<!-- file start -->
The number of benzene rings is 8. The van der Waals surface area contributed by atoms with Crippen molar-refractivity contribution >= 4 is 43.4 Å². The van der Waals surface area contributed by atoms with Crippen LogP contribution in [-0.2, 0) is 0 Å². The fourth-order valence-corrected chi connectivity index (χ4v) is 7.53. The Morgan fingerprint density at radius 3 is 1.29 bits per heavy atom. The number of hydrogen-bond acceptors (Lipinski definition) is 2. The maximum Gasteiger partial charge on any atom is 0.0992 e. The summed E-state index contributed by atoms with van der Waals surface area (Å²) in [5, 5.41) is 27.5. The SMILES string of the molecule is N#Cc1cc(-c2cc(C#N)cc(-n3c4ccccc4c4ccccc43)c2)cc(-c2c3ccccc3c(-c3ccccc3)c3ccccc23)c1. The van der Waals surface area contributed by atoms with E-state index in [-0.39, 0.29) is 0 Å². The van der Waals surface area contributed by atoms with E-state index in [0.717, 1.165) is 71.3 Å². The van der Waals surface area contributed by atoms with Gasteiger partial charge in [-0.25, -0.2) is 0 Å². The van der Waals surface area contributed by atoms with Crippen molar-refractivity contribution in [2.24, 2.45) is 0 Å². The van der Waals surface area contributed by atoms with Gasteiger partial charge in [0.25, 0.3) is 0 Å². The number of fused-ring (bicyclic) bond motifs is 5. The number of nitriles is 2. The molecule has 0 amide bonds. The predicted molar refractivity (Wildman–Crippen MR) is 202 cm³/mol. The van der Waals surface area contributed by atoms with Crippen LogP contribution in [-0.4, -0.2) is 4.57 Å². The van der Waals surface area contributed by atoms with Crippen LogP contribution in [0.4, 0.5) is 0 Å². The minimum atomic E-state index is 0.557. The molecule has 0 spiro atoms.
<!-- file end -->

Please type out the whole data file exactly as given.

The number of benzene rings is 8. The van der Waals surface area contributed by atoms with Crippen molar-refractivity contribution >= 4 is 43.4 Å². The van der Waals surface area contributed by atoms with Crippen LogP contribution in [-0.2, 0) is 0 Å². The fourth-order valence-corrected chi connectivity index (χ4v) is 7.53. The Morgan fingerprint density at radius 3 is 1.29 bits per heavy atom. The number of hydrogen-bond acceptors (Lipinski definition) is 2. The maximum Gasteiger partial charge on any atom is 0.0992 e. The summed E-state index contributed by atoms with van der Waals surface area (Å²) in [5, 5.41) is 27.5. The SMILES string of the molecule is N#Cc1cc(-c2cc(C#N)cc(-n3c4ccccc4c4ccccc43)c2)cc(-c2c3ccccc3c(-c3ccccc3)c3ccccc23)c1. The van der Waals surface area contributed by atoms with E-state index in [-0.39, 0.29) is 0 Å². The van der Waals surface area contributed by atoms with E-state index in [0.717, 1.165) is 71.3 Å². The van der Waals surface area contributed by atoms with Gasteiger partial charge in [-0.25, -0.2) is 0 Å². The van der Waals surface area contributed by atoms with Crippen molar-refractivity contribution in [2.24, 2.45) is 0 Å². The van der Waals surface area contributed by atoms with Gasteiger partial charge in [0.25, 0.3) is 0 Å². The number of fused-ring (bicyclic) bond motifs is 5. The number of nitriles is 2. The molecule has 0 amide bonds. The predicted molar refractivity (Wildman–Crippen MR) is 202 cm³/mol. The van der Waals surface area contributed by atoms with Crippen LogP contribution in [-0.4, -0.2) is 4.57 Å². The van der Waals surface area contributed by atoms with Crippen LogP contribution in [0.4, 0.5) is 0 Å². The minimum atomic E-state index is 0.557. The molecule has 0 spiro atoms.